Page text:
Skepticism and technology go hand in hand. Over the past couple of decades we’ve all seen how certain industries and sectors have been through what could be described as a roller coaster. In the beginning nobody knows about them, then everybody thinks they’re the next big thing and a few months later the hype or adjectives are used to describe it and to proclaim its death or to assure that it was never a real thing
All of the above applies to the Internet of Things, the technology branch that claims that everything in a few years -and we really mean everything- will end up being online and connected with each other.
From refrigerators (boring) to more interesting stuff such as moving objects (vehicles, cargo, planes), wearables and all types of sensors.
This means that a vast array of opportunities have been and will be created, not only for those who manufacture these objects and sensors, but also for the companies that are currently building the networks that allow them to talk to each other and process all of the data the IoT generates. The list could go and on, since the IoT, as those who have been at it for years, will touch pretty much everything.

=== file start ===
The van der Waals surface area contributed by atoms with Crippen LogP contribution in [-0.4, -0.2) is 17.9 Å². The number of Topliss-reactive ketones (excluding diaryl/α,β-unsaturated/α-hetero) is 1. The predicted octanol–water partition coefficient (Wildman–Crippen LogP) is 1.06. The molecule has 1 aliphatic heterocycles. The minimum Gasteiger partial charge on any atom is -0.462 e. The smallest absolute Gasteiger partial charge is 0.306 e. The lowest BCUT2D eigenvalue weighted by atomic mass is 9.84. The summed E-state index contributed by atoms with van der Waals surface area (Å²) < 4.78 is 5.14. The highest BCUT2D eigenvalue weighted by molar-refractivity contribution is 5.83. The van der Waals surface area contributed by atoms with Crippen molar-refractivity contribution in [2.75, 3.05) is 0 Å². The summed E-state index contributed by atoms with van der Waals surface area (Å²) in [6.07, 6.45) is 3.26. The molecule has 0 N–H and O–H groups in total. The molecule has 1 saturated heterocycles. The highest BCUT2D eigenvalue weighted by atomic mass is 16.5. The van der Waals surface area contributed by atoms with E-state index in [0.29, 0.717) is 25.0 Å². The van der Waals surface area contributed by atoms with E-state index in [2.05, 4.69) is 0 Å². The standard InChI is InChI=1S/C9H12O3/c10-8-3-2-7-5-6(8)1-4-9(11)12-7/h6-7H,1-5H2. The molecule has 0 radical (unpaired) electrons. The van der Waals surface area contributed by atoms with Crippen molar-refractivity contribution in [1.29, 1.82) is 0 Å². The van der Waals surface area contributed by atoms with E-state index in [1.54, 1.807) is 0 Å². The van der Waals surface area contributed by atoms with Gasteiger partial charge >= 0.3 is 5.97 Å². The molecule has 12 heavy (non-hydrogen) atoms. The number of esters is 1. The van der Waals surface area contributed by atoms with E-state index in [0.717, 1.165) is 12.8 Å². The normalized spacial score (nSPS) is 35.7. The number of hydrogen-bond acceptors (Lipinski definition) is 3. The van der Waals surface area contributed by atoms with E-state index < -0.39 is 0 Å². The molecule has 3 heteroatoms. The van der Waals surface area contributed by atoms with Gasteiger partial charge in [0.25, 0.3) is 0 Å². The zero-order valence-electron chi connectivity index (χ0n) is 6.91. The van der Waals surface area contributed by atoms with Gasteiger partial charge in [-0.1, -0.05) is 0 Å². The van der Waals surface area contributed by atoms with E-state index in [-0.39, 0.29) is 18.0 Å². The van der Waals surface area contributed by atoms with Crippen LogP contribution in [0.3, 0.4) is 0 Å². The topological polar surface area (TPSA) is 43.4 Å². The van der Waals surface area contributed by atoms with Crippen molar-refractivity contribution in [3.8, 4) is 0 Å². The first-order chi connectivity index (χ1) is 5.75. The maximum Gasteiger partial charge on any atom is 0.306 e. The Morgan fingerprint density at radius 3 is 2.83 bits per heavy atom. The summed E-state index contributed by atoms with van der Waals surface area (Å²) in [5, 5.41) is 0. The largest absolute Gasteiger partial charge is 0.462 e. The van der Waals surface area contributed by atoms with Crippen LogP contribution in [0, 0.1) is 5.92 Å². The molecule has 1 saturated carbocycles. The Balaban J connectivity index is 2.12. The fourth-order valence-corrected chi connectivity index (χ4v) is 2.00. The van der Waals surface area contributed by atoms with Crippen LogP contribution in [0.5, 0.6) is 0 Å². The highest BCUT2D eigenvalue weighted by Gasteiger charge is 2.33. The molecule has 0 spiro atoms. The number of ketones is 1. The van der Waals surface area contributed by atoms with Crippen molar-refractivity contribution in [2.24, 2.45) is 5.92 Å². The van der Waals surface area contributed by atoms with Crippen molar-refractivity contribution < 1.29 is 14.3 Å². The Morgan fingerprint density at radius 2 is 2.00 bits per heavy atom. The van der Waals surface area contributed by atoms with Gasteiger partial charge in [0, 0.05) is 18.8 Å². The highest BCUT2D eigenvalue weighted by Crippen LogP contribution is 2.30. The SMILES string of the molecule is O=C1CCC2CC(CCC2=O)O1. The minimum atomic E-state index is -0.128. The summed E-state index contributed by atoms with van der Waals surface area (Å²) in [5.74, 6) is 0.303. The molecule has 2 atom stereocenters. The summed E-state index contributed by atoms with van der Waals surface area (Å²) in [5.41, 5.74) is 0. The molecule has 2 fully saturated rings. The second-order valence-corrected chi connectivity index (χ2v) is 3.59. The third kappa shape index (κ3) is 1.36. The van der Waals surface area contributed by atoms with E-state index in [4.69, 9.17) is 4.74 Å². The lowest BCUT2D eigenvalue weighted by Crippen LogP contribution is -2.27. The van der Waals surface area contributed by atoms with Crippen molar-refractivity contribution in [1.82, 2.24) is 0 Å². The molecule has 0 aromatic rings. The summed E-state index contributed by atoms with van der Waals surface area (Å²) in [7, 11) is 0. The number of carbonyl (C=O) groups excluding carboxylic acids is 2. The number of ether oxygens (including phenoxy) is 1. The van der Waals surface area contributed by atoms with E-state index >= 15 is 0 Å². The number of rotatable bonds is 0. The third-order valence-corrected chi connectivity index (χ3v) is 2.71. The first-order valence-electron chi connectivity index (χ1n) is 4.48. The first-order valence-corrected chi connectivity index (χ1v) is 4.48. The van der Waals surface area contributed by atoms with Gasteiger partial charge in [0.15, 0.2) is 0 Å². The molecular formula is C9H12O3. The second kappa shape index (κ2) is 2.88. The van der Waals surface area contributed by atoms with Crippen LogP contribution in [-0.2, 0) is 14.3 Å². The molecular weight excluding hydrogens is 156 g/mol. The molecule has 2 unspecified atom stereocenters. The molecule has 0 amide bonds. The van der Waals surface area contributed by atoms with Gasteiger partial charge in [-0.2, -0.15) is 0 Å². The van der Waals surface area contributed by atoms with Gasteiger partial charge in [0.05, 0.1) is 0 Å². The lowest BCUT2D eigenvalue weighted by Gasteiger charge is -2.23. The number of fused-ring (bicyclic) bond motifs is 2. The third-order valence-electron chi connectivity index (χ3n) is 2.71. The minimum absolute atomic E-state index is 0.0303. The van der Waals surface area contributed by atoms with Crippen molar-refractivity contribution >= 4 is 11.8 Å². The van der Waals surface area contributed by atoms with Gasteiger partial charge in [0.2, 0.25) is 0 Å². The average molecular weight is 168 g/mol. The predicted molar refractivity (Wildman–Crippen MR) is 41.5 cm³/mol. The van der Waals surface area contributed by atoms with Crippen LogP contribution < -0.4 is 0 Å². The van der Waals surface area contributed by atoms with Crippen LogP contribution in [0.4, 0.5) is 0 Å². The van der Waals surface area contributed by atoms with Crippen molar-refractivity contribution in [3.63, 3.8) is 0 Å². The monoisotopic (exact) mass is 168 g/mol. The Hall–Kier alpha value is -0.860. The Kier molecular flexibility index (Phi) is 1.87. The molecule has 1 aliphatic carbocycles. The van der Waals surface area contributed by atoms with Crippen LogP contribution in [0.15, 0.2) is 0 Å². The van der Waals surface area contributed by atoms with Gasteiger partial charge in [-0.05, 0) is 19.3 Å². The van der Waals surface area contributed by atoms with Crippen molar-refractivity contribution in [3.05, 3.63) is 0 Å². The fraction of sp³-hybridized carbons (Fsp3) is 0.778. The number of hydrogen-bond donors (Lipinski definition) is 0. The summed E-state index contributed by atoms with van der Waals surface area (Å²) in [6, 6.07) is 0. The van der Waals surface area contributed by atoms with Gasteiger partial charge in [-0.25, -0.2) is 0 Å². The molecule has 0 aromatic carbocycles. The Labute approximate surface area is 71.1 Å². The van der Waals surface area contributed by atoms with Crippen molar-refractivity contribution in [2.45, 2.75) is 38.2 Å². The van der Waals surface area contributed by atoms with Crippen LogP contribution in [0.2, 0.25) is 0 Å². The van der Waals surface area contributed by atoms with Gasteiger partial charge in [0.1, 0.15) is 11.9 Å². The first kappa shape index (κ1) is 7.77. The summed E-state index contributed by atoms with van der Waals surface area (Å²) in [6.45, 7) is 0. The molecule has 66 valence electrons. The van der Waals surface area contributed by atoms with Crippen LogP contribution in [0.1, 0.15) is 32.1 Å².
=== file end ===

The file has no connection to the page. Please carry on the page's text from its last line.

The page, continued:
We say ‘who have been at it for years’ because that’s actually the case for many of the companies and entrepreneurs who are now receiving coverage from press outlets, money from investors or, most preferably, cash from clients. As Marc Pous from thethings.io said while on stage at IoT Shifts, he’s been working on IoT-related things for 10 years, and it’s only been in the last few years when the sector has received the attention it deserves.
For two days, a wide variety of entrepreneurs and startups got together in Barcelona for a series of talks and workshops that covered all IoT aspects: regulation, health and fitness, the development of platforms, connected transport (panel moderated by tech.eu), business models and many more.
The list of companies and participants, which can be consulted here, was impressive for such a small and cozy event put together by Rudy De Waele and Aldo de Jong (Claro Partners). And it only made sense that IoT Shifts’ first edition was held in Barcelona, the “most wired city” according to Fortune.
Depending on who you read or believe, IoT is set to become a billion or trillion dollar industry over the next few years, touching all aspects of human and business life.
There are still big challenges out there (regulation, set of standards, market fragmentation, finding the right business models), but it’s always good to be reminded that IoT is not a new thing and that a high number of European startups are leading the pack when it comes to innovation and connecting almost everything in your life.
Featured image credit: Ana Ndongo